Currently, Filley and Blanchette are working on microbial decomposition processes in the Canadian Arctic where soft-rot fungi are quite active. As a pilot study, they traveled to the High Arctic this past summer to collect wood samples from the historic camp established by American explorer Adolphus Greely, who set out to lead a military expedition to the North Pole in 1882. The voyage ended in disaster when supply ships failed to reach his group.
Filley and Blanchette plan to continue their research in the Arctic next summer.
Collaborating with Filley were Blanchette of the University of Minnesota, Fogel, and Simpson of the Bard Graduate Center for Studies in the Decorative Arts in New York.
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Nitrogen cycling by wood decomposing soft-rot fungi in the "King Midas tomb," Gordion, Turkey
Timothy Filley, Robert Blanchette, Elizabeth Simpson, and Marilyn Fogel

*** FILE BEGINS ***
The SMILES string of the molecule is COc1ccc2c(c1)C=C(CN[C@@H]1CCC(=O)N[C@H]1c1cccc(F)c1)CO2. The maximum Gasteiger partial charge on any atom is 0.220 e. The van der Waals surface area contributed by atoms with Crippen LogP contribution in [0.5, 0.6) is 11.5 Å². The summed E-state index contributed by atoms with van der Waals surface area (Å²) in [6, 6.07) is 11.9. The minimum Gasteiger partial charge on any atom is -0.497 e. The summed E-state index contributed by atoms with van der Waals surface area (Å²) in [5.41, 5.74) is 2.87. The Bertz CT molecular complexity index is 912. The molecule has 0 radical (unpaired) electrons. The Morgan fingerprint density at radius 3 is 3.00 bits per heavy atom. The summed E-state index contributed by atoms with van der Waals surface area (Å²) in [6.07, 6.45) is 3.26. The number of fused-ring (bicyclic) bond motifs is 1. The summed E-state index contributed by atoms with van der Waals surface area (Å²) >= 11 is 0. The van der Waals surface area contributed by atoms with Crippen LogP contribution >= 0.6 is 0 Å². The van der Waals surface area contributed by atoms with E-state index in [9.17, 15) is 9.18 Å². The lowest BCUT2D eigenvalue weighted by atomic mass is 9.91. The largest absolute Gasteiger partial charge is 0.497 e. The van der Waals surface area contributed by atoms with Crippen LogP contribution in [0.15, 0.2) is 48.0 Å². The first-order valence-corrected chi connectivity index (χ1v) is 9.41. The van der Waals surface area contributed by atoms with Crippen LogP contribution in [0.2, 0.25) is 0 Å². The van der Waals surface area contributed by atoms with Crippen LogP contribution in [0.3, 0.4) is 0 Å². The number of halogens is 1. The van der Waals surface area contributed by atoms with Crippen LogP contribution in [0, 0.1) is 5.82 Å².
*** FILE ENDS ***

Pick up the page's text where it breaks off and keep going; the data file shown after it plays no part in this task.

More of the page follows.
Archaeological wood in ancient tombs is found usually with extensive degradation, limiting what can be learned about the diet, environment, health, and cultural practices of the tomb builders and occupants. Within Tumulus Midas Mound at Gordion, Turkey, thought to be the tomb of the Phrygian King Midas of the 8th century B.C., we applied a stable nitrogen isotope test to infer the paleodiet of the king and determine the nitrogen sources for the fungal community that decomposed the wooden tomb, cultural objects, and human remains. Here we show through analysis of the coffin, furniture, and wooden tomb structure that the principal degrader, a soft-rot fungus, mobilized the king's highly 15N-enriched nutrients, values indicative of a diet rich in meat, to decay wood throughout the tomb. It is also evident from the [delta] 15N values of the degraded wood that the nitrogen needed for the decay of many of the artifacts in the tomb came from multiple sources, mobilized at potentially different episodes of decay. The redistribution of nutrients by the fungus was restricted by constraints imposed by the cellular structure of the different wood materials that apparently were used intentionally in the construction to minimize decay.